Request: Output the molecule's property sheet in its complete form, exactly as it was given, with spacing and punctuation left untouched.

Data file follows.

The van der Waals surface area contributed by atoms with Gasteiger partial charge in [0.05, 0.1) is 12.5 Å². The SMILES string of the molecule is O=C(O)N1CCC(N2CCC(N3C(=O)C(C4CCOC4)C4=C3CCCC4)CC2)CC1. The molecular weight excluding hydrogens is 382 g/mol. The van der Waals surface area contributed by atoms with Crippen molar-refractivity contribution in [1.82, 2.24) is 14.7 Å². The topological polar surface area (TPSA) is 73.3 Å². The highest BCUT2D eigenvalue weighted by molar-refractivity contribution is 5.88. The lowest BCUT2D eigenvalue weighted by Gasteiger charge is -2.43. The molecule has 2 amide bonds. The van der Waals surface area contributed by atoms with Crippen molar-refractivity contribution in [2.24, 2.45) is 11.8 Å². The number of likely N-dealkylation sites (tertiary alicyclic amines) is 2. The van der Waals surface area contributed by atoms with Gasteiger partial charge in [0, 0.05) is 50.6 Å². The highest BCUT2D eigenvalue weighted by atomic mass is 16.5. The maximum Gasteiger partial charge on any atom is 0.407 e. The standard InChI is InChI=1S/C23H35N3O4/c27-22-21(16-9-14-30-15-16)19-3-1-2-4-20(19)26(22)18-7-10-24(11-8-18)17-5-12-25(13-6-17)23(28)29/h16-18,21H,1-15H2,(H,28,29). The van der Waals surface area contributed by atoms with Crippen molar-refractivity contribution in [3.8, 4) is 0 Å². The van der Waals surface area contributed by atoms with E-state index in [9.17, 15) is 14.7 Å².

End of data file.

The van der Waals surface area contributed by atoms with Gasteiger partial charge in [0.05, 0.1) is 12.5 Å². The SMILES string of the molecule is O=C(O)N1CCC(N2CCC(N3C(=O)C(C4CCOC4)C4=C3CCCC4)CC2)CC1. The molecular weight excluding hydrogens is 382 g/mol. The van der Waals surface area contributed by atoms with Crippen molar-refractivity contribution in [1.82, 2.24) is 14.7 Å². The topological polar surface area (TPSA) is 73.3 Å². The highest BCUT2D eigenvalue weighted by molar-refractivity contribution is 5.88. The lowest BCUT2D eigenvalue weighted by Gasteiger charge is -2.43. The molecule has 2 amide bonds. The van der Waals surface area contributed by atoms with Crippen molar-refractivity contribution in [2.24, 2.45) is 11.8 Å². The number of likely N-dealkylation sites (tertiary alicyclic amines) is 2. The van der Waals surface area contributed by atoms with Gasteiger partial charge in [0, 0.05) is 50.6 Å². The highest BCUT2D eigenvalue weighted by atomic mass is 16.5. The maximum Gasteiger partial charge on any atom is 0.407 e. The standard InChI is InChI=1S/C23H35N3O4/c27-22-21(16-9-14-30-15-16)19-3-1-2-4-20(19)26(22)18-7-10-24(11-8-18)17-5-12-25(13-6-17)23(28)29/h16-18,21H,1-15H2,(H,28,29). The van der Waals surface area contributed by atoms with Crippen molar-refractivity contribution in [3.8, 4) is 0 Å². The van der Waals surface area contributed by atoms with E-state index in [9.17, 15) is 14.7 Å².